December 11, 2023
Southwest Airlines

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As I type this reflection I am waiting on hold to cancel flights on Southwest Airlines. Even though I was directed to the website, this is, apparently, something I cannot do on the website.
Southwest Airlines
Photo by Owen Lystrup on Unsplash

The Debacle, Meltdown, Crisis: What I learned from the Southwest Airline Troubles December 2022

As I type this reflection I am waiting on hold to cancel flights on Southwest Airlines. Even though I was directed to the website, this is, apparently, something I cannot do on the website.

I was supposed to go to visit my 86-year-old mother this Christmas week. (I know, this sounds like a real emotional issue. Given her age it is.) Unless you have been living under a rock these past few days, you know this has not been a good time for Southwest.

My experiences with Southwest have generally been universally positive. I have always found that my contacts with Southwest Airlines to be positive. When I have had a problem, even difficult ones (like the time an assistant ordered a ticket using my religious name, which is not my legal name) I had the experience that Southwest Airlines was genuinely trying to solve my problem, something that caused Southwest Airlines to stand out compared to my experiences with other airlines.

It was part of why I joined Southwest Rapid Rewards program twenty year ago. It is the reason I was even willing at times to pay a little more to travel with Southwest Airlines. Their rewards program was simple. The fee structure was easy to understand, as I was not “nickle and dimed” like other airlines. Flight attendants worked hard to help me cram my sometimes overpacked carry on into the overhead bin.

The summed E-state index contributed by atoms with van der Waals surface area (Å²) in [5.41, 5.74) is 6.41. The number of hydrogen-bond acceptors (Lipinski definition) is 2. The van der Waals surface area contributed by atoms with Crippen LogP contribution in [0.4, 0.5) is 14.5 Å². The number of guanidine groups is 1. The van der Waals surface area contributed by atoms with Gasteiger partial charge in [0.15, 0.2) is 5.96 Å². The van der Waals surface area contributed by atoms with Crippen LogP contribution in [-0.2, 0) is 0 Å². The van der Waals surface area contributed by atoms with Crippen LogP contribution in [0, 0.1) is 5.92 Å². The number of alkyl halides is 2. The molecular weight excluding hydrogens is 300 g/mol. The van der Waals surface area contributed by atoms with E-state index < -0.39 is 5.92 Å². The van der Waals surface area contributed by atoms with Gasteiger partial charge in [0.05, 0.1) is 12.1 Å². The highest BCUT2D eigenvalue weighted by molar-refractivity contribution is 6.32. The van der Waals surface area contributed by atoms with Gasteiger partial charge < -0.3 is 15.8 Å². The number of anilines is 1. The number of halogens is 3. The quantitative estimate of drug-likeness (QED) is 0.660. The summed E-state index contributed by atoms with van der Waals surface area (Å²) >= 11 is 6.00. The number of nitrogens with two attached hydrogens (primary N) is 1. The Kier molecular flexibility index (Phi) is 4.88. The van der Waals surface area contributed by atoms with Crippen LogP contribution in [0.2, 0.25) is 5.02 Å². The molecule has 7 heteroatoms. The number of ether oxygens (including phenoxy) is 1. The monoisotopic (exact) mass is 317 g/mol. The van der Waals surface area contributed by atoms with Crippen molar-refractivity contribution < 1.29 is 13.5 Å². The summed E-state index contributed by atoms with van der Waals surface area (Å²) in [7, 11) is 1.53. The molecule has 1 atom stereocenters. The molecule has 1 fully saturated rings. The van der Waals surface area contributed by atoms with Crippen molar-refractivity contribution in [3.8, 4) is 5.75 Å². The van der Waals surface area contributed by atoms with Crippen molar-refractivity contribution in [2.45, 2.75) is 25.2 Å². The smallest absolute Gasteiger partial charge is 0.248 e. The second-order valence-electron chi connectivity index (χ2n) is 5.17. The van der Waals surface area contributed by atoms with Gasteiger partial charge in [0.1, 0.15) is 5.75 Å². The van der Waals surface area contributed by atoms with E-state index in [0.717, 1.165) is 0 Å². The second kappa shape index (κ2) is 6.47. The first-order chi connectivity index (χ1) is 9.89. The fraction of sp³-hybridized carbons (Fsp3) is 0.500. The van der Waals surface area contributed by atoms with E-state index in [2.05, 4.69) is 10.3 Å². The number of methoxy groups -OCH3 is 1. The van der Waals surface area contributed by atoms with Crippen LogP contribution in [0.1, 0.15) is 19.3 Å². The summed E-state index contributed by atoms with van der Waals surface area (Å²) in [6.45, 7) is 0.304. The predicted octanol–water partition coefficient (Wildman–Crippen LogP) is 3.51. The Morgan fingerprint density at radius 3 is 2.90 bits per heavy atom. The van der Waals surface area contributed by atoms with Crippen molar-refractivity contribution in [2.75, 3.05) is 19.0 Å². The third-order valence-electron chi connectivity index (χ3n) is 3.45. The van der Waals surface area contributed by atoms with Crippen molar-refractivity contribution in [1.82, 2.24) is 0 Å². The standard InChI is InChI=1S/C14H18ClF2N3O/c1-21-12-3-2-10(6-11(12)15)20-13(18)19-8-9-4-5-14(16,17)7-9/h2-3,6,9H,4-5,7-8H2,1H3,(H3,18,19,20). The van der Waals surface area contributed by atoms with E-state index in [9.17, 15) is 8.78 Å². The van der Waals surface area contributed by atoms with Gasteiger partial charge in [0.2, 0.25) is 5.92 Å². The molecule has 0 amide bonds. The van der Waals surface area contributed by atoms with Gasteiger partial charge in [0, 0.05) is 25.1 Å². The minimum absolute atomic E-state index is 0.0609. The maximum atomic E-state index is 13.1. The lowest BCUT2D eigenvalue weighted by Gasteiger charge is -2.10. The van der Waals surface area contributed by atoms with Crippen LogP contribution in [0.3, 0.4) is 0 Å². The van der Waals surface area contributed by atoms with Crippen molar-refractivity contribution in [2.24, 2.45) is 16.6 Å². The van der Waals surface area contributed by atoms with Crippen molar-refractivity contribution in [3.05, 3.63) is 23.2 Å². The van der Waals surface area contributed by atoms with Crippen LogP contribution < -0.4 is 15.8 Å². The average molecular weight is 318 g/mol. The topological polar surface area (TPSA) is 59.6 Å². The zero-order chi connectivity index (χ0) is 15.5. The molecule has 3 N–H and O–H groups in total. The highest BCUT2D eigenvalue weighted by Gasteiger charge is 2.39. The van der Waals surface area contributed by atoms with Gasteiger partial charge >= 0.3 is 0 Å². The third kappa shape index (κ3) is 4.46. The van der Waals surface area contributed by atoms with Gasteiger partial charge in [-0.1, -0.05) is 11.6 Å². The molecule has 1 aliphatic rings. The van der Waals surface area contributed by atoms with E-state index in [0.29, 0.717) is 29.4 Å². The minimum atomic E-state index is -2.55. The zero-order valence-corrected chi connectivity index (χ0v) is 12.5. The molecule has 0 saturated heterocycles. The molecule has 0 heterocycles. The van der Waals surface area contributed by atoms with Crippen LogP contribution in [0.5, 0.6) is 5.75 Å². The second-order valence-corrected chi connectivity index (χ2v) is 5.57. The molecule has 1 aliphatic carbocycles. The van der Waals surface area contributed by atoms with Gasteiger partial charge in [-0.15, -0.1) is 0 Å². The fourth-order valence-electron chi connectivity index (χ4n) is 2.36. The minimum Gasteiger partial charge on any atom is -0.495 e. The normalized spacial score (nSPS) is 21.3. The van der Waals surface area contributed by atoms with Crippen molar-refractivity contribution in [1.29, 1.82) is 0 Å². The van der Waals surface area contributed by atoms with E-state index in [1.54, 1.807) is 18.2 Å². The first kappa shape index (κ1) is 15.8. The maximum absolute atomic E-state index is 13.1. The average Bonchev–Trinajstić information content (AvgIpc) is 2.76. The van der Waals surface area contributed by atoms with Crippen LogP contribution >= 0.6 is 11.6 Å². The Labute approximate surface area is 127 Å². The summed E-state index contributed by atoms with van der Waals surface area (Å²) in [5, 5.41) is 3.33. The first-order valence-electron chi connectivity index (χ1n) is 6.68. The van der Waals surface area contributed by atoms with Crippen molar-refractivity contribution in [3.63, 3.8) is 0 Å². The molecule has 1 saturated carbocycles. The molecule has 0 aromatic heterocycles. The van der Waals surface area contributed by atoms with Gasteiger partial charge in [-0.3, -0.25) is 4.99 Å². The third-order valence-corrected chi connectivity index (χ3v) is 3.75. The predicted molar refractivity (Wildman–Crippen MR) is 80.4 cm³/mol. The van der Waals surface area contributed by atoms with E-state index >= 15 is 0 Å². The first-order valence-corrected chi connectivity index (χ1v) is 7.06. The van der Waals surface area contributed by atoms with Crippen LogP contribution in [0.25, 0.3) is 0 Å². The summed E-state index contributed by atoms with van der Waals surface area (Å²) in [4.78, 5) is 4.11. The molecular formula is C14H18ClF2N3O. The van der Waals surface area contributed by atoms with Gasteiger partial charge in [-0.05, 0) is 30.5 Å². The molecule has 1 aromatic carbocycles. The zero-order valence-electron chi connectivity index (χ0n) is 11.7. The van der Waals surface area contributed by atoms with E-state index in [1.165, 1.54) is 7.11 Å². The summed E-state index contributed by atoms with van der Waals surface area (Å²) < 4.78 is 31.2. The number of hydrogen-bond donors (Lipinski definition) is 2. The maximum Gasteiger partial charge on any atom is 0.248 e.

So I went into this trip no different than I had entered into other trips. While I was aware of the bad weather, I was not concerned because things looked fine for my flights. I expected what I had almost always received. As good of a flight experience as possible, even though I am not particularly fond of travel.

What happened?

The flying model

By now, there have been enough articles written to describe the issues I won’t spend too much time on it here. Basically, the model Southwest uses for its flights is what makes it popular. You can fly nonstop to a lot of places, without always having to return to a “hub” first. The “point to point” system used by Southwest is generally less expensive to operate, and so fares are also lower. And when there are no disruptions, it works well.

But, take a major weather event, and the “hub and spoke” airlines, who direct their flights to central hubs are able to get the planes back to the hubs and recover faster. Given the “point to point” model, the planes are scattered over many more places and harder to move to recover.


What is difficult for me to imagine is that the technology that Southwest uses (or as we learned doesn’t use) to contact crew is non-existent. Apart from calling or paging them in the airport, Southwest Airlines has no way to contact its crew, and so even in instances where the crew was indeed in the airport, I am told the airline had no way to contact them. Given the number of pages I heard when I became stranded at Midway Airport, I have no trouble believing this.